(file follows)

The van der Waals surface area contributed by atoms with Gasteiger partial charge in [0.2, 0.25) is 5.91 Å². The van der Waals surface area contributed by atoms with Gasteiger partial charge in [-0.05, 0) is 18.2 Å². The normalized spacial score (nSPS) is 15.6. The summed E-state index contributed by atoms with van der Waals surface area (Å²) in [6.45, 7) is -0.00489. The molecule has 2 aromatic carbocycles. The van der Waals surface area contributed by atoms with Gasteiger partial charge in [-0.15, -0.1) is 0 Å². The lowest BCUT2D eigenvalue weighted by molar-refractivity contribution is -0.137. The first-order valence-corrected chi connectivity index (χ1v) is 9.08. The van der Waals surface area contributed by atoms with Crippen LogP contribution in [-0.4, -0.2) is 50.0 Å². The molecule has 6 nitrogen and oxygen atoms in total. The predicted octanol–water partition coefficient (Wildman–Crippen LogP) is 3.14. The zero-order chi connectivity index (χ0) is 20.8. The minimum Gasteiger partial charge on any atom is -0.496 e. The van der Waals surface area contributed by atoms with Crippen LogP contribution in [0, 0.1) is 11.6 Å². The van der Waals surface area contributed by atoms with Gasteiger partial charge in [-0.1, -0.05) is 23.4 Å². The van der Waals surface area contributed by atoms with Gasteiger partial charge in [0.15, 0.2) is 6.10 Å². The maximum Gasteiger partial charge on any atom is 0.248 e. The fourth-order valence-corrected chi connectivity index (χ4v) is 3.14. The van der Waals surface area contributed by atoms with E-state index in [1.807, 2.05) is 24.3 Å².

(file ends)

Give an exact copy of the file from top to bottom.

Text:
The van der Waals surface area contributed by atoms with Gasteiger partial charge in [0.2, 0.25) is 5.91 Å². The van der Waals surface area contributed by atoms with Gasteiger partial charge in [-0.05, 0) is 18.2 Å². The normalized spacial score (nSPS) is 15.6. The summed E-state index contributed by atoms with van der Waals surface area (Å²) in [6.45, 7) is -0.00489. The molecule has 2 aromatic carbocycles. The van der Waals surface area contributed by atoms with Gasteiger partial charge in [-0.15, -0.1) is 0 Å². The lowest BCUT2D eigenvalue weighted by molar-refractivity contribution is -0.137. The first-order valence-corrected chi connectivity index (χ1v) is 9.08. The van der Waals surface area contributed by atoms with Crippen LogP contribution in [-0.4, -0.2) is 50.0 Å². The molecule has 6 nitrogen and oxygen atoms in total. The predicted octanol–water partition coefficient (Wildman–Crippen LogP) is 3.14. The zero-order chi connectivity index (χ0) is 20.8. The minimum Gasteiger partial charge on any atom is -0.496 e. The van der Waals surface area contributed by atoms with Crippen LogP contribution in [0, 0.1) is 11.6 Å². The van der Waals surface area contributed by atoms with Gasteiger partial charge in [-0.1, -0.05) is 23.4 Å². The van der Waals surface area contributed by atoms with Gasteiger partial charge in [0.15, 0.2) is 6.10 Å². The maximum Gasteiger partial charge on any atom is 0.248 e. The fourth-order valence-corrected chi connectivity index (χ4v) is 3.14. The van der Waals surface area contributed by atoms with E-state index in [1.807, 2.05) is 24.3 Å².